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June 24, 1961

Tuberous Sclerosis-Reply

Author Affiliations

Neurology Service, USAF Hospital USAF Aerospace Medical Center, Lackland Air Force Base, Tex.

JAMA. 1961;176(12):1052-1053. doi:10.1001/jama.1961.03040250078026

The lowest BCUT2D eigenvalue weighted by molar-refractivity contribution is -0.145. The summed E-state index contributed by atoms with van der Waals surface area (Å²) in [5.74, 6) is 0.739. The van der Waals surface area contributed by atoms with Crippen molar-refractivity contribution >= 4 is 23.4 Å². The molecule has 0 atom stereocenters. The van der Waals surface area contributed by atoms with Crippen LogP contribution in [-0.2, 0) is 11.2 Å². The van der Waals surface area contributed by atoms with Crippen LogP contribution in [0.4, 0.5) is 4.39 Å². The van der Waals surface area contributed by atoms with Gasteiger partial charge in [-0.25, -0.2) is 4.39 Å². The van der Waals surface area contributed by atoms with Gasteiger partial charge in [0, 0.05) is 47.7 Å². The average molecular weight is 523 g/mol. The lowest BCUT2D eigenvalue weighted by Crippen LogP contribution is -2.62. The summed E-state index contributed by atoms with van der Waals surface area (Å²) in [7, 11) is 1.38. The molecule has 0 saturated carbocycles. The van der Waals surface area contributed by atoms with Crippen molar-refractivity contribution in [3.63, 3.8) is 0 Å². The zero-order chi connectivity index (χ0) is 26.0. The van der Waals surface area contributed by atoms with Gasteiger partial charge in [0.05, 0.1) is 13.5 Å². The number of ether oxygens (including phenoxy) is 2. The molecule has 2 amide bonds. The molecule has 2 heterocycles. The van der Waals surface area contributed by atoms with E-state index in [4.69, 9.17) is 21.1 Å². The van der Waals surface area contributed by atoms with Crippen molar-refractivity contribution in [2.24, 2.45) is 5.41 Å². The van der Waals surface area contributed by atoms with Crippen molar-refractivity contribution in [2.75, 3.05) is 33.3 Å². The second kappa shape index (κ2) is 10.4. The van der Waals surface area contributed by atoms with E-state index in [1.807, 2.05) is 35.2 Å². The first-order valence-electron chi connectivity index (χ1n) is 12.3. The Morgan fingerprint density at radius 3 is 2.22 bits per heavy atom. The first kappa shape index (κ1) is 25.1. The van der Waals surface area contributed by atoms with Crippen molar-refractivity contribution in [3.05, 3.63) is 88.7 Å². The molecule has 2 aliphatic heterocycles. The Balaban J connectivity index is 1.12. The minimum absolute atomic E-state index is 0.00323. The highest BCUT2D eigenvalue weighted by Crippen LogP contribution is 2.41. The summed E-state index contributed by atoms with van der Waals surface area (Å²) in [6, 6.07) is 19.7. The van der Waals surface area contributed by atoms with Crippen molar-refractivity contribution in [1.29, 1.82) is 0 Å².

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To the Editor:—  The report of 3 cases of tuberous sclerosis without mental defect (JAMA175:869, 1961) was presented to emphasize the occurrence of relatively benign cases lacking the most familiar manifestations of the disease. It was not the occasion for a discussion of the several lesions which may appear in many different organs in this protean disorder. However, we appreciate Dr. Johnson's comments and indeed feel that the retinal lesion to which he refers deserves emphasis as an aid in detecting atypical or oligosymptomatic cases of tuberous sclerosis. Similarly, various cutaneous lesions such as the "shagreen skin," paraungual fibromata, cafe-au-lait spots, and anemic nevi may help betray the presence of a neurocutaneous syndrome.Unfortunately, the incidence among patients having tuberous sclerosis of the retinal lesion described by Van der Hoeve (Trans Ophthal Soc U K43:534, 1923) is as uncertain as that of its other manifestations. The

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